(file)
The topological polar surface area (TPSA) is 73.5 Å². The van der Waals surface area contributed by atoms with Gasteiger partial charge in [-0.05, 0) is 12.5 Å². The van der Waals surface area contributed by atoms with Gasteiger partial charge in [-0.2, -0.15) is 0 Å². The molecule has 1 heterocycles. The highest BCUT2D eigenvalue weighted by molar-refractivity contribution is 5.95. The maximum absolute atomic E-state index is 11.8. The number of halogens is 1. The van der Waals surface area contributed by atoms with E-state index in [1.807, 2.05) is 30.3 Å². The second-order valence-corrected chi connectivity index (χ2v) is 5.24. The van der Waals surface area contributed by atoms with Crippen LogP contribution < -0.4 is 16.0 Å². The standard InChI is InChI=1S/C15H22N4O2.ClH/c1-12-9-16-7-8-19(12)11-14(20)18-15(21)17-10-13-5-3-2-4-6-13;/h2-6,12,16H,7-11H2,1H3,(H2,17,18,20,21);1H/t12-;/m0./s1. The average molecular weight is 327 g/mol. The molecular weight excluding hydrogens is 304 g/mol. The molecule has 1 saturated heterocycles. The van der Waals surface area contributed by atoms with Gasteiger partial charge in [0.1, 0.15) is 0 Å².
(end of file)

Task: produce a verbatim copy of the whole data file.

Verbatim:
The topological polar surface area (TPSA) is 73.5 Å². The van der Waals surface area contributed by atoms with Gasteiger partial charge in [-0.05, 0) is 12.5 Å². The van der Waals surface area contributed by atoms with Gasteiger partial charge in [-0.2, -0.15) is 0 Å². The molecule has 1 heterocycles. The highest BCUT2D eigenvalue weighted by molar-refractivity contribution is 5.95. The maximum absolute atomic E-state index is 11.8. The number of halogens is 1. The van der Waals surface area contributed by atoms with E-state index in [1.807, 2.05) is 30.3 Å². The second-order valence-corrected chi connectivity index (χ2v) is 5.24. The van der Waals surface area contributed by atoms with Crippen LogP contribution < -0.4 is 16.0 Å². The standard InChI is InChI=1S/C15H22N4O2.ClH/c1-12-9-16-7-8-19(12)11-14(20)18-15(21)17-10-13-5-3-2-4-6-13;/h2-6,12,16H,7-11H2,1H3,(H2,17,18,20,21);1H/t12-;/m0./s1. The average molecular weight is 327 g/mol. The molecular weight excluding hydrogens is 304 g/mol. The molecule has 1 saturated heterocycles. The van der Waals surface area contributed by atoms with Gasteiger partial charge in [0.1, 0.15) is 0 Å².